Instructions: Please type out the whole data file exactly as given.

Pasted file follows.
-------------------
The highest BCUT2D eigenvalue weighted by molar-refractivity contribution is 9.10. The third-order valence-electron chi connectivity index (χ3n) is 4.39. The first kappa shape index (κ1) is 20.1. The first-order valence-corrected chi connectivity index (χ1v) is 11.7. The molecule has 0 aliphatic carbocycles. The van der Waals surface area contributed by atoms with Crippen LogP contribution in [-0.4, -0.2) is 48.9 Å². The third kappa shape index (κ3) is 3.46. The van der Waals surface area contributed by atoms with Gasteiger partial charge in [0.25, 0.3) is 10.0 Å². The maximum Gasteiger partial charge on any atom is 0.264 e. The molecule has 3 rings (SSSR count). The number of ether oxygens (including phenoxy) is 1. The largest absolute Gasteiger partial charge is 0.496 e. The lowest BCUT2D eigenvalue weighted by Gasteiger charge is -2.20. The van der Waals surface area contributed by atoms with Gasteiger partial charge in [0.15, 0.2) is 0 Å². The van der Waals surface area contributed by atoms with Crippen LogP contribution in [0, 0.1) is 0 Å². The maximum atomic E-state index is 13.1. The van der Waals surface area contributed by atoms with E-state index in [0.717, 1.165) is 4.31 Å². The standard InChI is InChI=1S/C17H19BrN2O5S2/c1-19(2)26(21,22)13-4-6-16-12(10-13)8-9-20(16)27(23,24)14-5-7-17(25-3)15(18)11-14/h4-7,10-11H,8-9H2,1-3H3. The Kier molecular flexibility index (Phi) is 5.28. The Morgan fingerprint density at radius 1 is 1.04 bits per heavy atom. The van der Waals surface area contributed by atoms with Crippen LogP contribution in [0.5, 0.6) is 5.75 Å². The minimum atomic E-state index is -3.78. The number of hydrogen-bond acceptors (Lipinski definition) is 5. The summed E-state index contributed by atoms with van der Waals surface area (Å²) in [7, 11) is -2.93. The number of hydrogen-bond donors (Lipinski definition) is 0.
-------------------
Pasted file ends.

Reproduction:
The highest BCUT2D eigenvalue weighted by molar-refractivity contribution is 9.10. The third-order valence-electron chi connectivity index (χ3n) is 4.39. The first kappa shape index (κ1) is 20.1. The first-order valence-corrected chi connectivity index (χ1v) is 11.7. The molecule has 0 aliphatic carbocycles. The van der Waals surface area contributed by atoms with Crippen LogP contribution in [-0.4, -0.2) is 48.9 Å². The third kappa shape index (κ3) is 3.46. The van der Waals surface area contributed by atoms with Gasteiger partial charge in [0.25, 0.3) is 10.0 Å². The maximum Gasteiger partial charge on any atom is 0.264 e. The molecule has 3 rings (SSSR count). The number of ether oxygens (including phenoxy) is 1. The largest absolute Gasteiger partial charge is 0.496 e. The lowest BCUT2D eigenvalue weighted by Gasteiger charge is -2.20. The van der Waals surface area contributed by atoms with Gasteiger partial charge in [0.15, 0.2) is 0 Å². The van der Waals surface area contributed by atoms with Crippen LogP contribution in [0, 0.1) is 0 Å². The maximum atomic E-state index is 13.1. The van der Waals surface area contributed by atoms with E-state index in [0.717, 1.165) is 4.31 Å². The standard InChI is InChI=1S/C17H19BrN2O5S2/c1-19(2)26(21,22)13-4-6-16-12(10-13)8-9-20(16)27(23,24)14-5-7-17(25-3)15(18)11-14/h4-7,10-11H,8-9H2,1-3H3. The Kier molecular flexibility index (Phi) is 5.28. The Morgan fingerprint density at radius 1 is 1.04 bits per heavy atom. The van der Waals surface area contributed by atoms with Crippen LogP contribution in [0.5, 0.6) is 5.75 Å². The minimum atomic E-state index is -3.78. The number of hydrogen-bond acceptors (Lipinski definition) is 5. The summed E-state index contributed by atoms with van der Waals surface area (Å²) in [7, 11) is -2.93. The number of hydrogen-bond donors (Lipinski definition) is 0.